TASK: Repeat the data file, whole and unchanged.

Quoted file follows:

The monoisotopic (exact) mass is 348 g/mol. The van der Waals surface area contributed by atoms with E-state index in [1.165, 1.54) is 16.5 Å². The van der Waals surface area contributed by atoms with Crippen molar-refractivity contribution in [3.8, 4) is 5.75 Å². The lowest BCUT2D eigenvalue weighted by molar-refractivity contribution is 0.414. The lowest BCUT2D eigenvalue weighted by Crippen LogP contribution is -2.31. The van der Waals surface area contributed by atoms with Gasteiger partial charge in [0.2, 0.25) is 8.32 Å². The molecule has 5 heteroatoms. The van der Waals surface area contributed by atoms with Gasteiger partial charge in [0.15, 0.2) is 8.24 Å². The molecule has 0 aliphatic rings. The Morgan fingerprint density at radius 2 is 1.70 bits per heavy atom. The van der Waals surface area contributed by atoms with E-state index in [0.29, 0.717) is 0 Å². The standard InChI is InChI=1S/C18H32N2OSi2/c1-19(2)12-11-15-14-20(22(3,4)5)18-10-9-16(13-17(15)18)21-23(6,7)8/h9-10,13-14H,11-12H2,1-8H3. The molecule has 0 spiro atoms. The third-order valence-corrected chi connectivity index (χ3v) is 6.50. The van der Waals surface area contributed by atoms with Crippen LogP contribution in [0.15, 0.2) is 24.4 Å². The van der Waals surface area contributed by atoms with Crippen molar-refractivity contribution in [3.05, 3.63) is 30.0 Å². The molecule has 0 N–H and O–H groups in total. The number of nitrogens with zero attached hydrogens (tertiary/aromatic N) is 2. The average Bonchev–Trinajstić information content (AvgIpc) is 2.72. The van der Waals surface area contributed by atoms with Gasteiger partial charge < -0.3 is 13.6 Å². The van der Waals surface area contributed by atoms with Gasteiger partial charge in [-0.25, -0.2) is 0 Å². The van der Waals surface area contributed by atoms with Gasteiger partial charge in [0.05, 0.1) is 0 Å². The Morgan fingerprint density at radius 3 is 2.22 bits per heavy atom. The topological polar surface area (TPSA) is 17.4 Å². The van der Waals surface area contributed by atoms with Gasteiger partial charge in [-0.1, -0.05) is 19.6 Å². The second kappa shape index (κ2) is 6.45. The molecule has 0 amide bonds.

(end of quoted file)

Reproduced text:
The monoisotopic (exact) mass is 348 g/mol. The van der Waals surface area contributed by atoms with E-state index in [1.165, 1.54) is 16.5 Å². The van der Waals surface area contributed by atoms with Crippen molar-refractivity contribution in [3.8, 4) is 5.75 Å². The lowest BCUT2D eigenvalue weighted by molar-refractivity contribution is 0.414. The lowest BCUT2D eigenvalue weighted by Crippen LogP contribution is -2.31. The van der Waals surface area contributed by atoms with Gasteiger partial charge in [0.2, 0.25) is 8.32 Å². The molecule has 5 heteroatoms. The van der Waals surface area contributed by atoms with Gasteiger partial charge in [0.15, 0.2) is 8.24 Å². The molecule has 0 aliphatic rings. The Morgan fingerprint density at radius 2 is 1.70 bits per heavy atom. The van der Waals surface area contributed by atoms with E-state index in [0.29, 0.717) is 0 Å². The standard InChI is InChI=1S/C18H32N2OSi2/c1-19(2)12-11-15-14-20(22(3,4)5)18-10-9-16(13-17(15)18)21-23(6,7)8/h9-10,13-14H,11-12H2,1-8H3. The molecule has 0 spiro atoms. The third-order valence-corrected chi connectivity index (χ3v) is 6.50. The van der Waals surface area contributed by atoms with Crippen LogP contribution in [0.15, 0.2) is 24.4 Å². The van der Waals surface area contributed by atoms with Crippen molar-refractivity contribution in [3.05, 3.63) is 30.0 Å². The molecule has 0 N–H and O–H groups in total. The number of nitrogens with zero attached hydrogens (tertiary/aromatic N) is 2. The average Bonchev–Trinajstić information content (AvgIpc) is 2.72. The van der Waals surface area contributed by atoms with Gasteiger partial charge < -0.3 is 13.6 Å². The van der Waals surface area contributed by atoms with Gasteiger partial charge in [-0.25, -0.2) is 0 Å². The van der Waals surface area contributed by atoms with Gasteiger partial charge in [0.05, 0.1) is 0 Å². The Morgan fingerprint density at radius 3 is 2.22 bits per heavy atom. The topological polar surface area (TPSA) is 17.4 Å². The van der Waals surface area contributed by atoms with Gasteiger partial charge in [-0.1, -0.05) is 19.6 Å². The second kappa shape index (κ2) is 6.45. The molecule has 0 amide bonds.